NOFA’s role in the Evolution of Organic
NOFA has played a key role in the evolution of the organic movement and industry on practical, as well as philosophical and political levels from the beginning. We were among the earliest to establish an organic certification program in 1979, following models developed by Oregon Tilth (OTCO) and California Certified Organic Farmers (CCOF). In 1984 our program served as the basis for the development of the first pilot program of the Organic Crop Improvement Association (OCIA), today a large international USDA accredited certifying body. NOFA also participated in the founding of the Organic Foods Production Association of North America (OFPANA), now known as the Organic Trade Association. In 1989 we helped organize the first gathering of US organic organizations, forming the Organic Farmers Associations Council (OFAC).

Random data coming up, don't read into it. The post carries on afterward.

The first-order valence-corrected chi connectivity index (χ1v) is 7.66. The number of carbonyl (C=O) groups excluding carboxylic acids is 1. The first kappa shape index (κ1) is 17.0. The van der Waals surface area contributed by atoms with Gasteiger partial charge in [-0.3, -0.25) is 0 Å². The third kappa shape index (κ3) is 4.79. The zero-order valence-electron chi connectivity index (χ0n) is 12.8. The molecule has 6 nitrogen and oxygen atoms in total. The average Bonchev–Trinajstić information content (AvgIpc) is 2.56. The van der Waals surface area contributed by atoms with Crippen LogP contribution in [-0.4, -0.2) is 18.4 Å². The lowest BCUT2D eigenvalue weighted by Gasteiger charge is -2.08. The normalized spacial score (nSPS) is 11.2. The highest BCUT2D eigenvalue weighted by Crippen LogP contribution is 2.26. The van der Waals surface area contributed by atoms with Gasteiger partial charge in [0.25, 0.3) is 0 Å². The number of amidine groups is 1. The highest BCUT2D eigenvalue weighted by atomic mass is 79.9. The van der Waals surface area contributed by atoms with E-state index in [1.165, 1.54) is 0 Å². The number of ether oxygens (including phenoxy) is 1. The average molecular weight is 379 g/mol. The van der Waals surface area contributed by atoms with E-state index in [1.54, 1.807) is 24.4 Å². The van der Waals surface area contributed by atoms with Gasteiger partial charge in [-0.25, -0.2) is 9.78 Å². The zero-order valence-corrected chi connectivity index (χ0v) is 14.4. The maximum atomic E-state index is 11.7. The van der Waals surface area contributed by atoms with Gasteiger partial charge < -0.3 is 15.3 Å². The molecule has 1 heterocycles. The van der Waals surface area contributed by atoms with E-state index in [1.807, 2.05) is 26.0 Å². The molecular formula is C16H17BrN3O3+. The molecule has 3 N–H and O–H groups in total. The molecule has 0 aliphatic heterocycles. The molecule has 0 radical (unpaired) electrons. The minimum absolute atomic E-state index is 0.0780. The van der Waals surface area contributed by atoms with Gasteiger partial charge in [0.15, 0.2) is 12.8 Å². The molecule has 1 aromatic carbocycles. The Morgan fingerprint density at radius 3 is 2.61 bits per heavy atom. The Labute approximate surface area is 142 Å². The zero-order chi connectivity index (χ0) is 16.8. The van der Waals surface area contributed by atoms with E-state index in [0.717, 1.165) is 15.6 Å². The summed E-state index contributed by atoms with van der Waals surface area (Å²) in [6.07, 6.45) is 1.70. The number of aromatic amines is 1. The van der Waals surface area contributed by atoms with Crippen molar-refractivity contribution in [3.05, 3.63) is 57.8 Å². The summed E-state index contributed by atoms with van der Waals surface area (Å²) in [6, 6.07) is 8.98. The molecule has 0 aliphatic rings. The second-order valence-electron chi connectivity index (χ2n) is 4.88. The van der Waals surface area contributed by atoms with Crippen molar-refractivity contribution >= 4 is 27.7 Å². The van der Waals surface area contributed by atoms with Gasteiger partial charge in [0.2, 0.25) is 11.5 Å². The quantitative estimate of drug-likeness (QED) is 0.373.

As the founding coordinator of our certification program, I have served as a NOFA representative to each of these organizations, in each case basing my proposals on information developed in consultation with NOFA members and advisors. There were controversies and disagreements aplenty, including the perennial tension between the “purists” who wanted the strictest possible standards and the “pragmatists” who wanted flexibility for those facing practical obstacles and still learning how to overcome them. As co-author of the first attempt to codify guidelines for organic standards across North America on behalf of OFPANA, the balancing act and consultation with NOFA leadership continued. In 1989 the debate over fundamental organic principles came to a vote of OFPANA’s membership in deciding to base future standards on the origin of materials (i.e. synthetic versus natural) rather than “agronomic responsibility” (how a given practice affects soil life, water, and other ecological qualities).
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